Bowls Over Plates: A Vegan-Advice Letter Never Sent
March 8, 2012 6 Comments
Note: I have a good friend who recently decided to go vegan for Lent. I offered to give her advice at any point in the process but she never took me up on my offer. Nonetheless, the process sparked me to make some general notes about how to take that first step toward eliminating animals and animal products from our diets. What follows lays no claim to authority, and I’m sure there are others out there who have presented this kind of advice in far more authoritative terms. Nonetheless, here’s what I came up with: call it the vegan-advice letter never sent. I encourage readers to share this post with anyone who they think might be receptive to the message. I’m hoping to include a new recipe every week.
Everyone interested in exploring veganism must begin at the same starting point: the threshold of your kitchen. Indeed, everyone interested in crossing the threshold of veganism should begin by opening the doors of your pantry and fridge. Take stock of what’s inside. Remove the meat, eggs, cheese, mayonnaise, yogurt, milk, and–while not necessarily non-vegan–all heavily processed foods (crackers, sodas, juices). If you feel guilty about throwing out these items, let them run out on their own terms, gradually. But the bottom line is this: all animal products must go.
Then visit your preferred grocery store. Buy soy or almond or rice milk, as wide a variety of fruits and vegetables as you can keep fresh for a week (20 different fruits and veggies would be a good goal), five or six different varieties of beans (if you must use canned, fine; but fresh ones pack much more flavor); brown, Basmati, and sushi rice; quinoa, pearl barley, avocados, a wide range of nuts, an equally wide range of nut butters; whole wheat bread, tortillas, and pastas; bagels, an abundance of leafy greens, granola, soy yogurt and soy cream cheese (not available everywhere), lentils, and any other real, whole foods you can find that do not come from an animal. Add to your cart some basic herbs, oils, and spices such as olive and peanut oils, cilantro, basil, parsley, mint, garlic, cumin, paprika, garlic, and capers, ginger, and tarragon (and whatever else you like). Hit the frozen foods aisle and stock up on frozen fruit–great for smoothies. Then go on-line (unless you have access to really high-end grocery store) and, to jazz things up, order some hemp seeds, dulse (a kind of delicious seaweed), gomasio (a condiment made from un-hulled sesame seeds and sea salt), pink sea salt, and really high cocoa (75% or more) chocolate. Finally, get a hold of some B-12 supplements (B-12, which exists in dirt, is the only nutrient vegans cannot get from plants, because they are washed. Animal do not produce B-12; they eat it in unwashed plants.)
Once you reach the point where there are no food products in your kitchen sourced from an animal, and your fridge and pantry are loaded with plant-based foods, congratulate yourself. You have–in making this transition–done something quietly profound: you’ve directly confronted the evils of industrial agriculture, made the most environmentally sound dietary choices possible, filled your fridge and pantry with items that are bound to improve your health and quality of life, and selected foods that dramatically minimize the suffering of individual animals who, no matter how well they are treated while alive, do not want to die to become commodities.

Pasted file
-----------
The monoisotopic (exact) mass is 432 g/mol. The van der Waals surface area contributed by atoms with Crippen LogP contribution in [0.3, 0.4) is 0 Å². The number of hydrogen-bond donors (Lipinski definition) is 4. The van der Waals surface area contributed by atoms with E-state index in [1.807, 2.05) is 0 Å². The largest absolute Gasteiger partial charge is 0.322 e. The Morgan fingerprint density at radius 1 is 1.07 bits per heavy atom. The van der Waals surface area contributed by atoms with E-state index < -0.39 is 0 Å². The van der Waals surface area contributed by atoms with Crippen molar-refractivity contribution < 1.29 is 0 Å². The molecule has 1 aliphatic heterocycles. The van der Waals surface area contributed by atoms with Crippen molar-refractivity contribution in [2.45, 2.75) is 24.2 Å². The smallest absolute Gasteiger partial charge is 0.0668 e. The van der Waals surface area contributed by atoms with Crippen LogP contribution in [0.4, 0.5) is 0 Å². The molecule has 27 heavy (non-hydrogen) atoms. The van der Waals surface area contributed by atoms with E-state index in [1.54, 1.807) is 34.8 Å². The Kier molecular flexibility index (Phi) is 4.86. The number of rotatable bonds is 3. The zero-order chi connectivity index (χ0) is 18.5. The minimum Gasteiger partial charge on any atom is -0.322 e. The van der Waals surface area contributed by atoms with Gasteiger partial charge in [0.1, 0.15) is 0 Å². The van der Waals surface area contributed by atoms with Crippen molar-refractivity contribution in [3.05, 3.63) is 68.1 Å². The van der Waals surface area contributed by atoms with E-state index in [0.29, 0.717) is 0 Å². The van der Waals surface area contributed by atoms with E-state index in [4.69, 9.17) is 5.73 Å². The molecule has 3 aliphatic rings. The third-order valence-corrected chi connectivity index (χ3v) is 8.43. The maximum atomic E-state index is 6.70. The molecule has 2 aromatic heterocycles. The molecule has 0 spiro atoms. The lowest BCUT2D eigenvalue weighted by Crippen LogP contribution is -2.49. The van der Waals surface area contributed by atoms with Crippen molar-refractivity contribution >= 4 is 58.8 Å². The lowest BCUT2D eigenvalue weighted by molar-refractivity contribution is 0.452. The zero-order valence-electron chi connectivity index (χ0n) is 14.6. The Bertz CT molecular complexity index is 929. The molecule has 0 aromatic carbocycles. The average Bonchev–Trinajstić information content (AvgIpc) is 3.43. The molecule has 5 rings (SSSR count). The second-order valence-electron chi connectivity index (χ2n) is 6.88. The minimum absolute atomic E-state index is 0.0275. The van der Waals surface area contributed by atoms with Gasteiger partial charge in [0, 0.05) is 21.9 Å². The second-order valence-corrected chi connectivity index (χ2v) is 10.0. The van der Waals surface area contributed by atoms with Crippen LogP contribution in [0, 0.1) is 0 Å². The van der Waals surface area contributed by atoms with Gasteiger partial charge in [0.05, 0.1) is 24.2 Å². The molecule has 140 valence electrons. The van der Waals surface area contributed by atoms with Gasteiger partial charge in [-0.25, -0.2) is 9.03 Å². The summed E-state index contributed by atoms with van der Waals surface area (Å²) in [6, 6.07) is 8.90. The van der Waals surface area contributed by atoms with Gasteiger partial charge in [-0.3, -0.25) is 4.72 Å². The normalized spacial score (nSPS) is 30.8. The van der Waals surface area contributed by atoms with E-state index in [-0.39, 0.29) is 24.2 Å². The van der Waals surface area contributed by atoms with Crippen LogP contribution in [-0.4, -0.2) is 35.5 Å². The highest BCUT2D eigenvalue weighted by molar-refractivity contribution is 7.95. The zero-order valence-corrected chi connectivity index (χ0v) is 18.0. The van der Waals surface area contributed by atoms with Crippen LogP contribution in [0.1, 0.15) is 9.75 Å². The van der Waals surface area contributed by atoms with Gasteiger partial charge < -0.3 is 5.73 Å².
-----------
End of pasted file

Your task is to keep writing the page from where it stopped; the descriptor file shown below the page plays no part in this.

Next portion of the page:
Keep these benefits in mind while, as an initiation to veganism, you prepare and eat these remarkable foods–foods that rarely make it to the center stage of the western diet. How you do that will ultimately be up to you, but the recipes I will be posting should provide a highly flexible guide to versatile, easy, and I hope delicious meals. My own approach builds on what I a “bowls over plates” culinary philosophy. The idea is to root meals in traditional food approaches throughout history–most of which were plant-based, diverse, and based on whatever was stewing in a single cooking pot. The meals I suggest thrive on diversity, richness, simplicity, a wide admixtures of flavors, and the belief that the conventional arrangement of meat-grain-mushy vegetables on a flat diner plate is a relic of corporate food propaganda. The humble bowl offers a kinder, more democratic approach to eating. The “bowl over plate” ethos is thus intended to not only provide exceptionally healthy meals, but to encourage vegans to tinker and amend recipes to suit individual preferences. For a lifetime.
Many people avoid trying this experiment because they equate veganism with sacrifice. To the contrary, there’s endless variation to be achieved in a vegan diet. People who do veganism right come out the other end amazed at how diversified their diets have become. The reason for this unexpected enrichment is quite simple: animal based products–perhaps as a result of their general heaviness–tend to stifle dietary creativity. Remove the goat cheese from your spinach salad, for example, and perhaps you’ll find it replaced with toasted pistachio nuts, persimmon seeds, and a dusting of gomasio. Take the grilled chicken breast off your plate and, with less effort and expense, you’ll find sauteed butternut squash with walnut “cream” sauce, roasted beets in a tarragon pesto, and braised mustard greens dusted with Himalayan pink salt. Skip the scrambled eggs for breakfast and you’ll have the chance to discover the wealth of flavor in a bowl of nutty-flavored amaranth grains with almond milk, cinnamon, blueberries, and a dusting of brown sugar.
Committed vegans tend to speak wistfully about their “conversion experience.” The reason for this affection is that, in removing animal products from our diet, we introduced our palates to a Pandora’s box of wonderful new foods and flavors.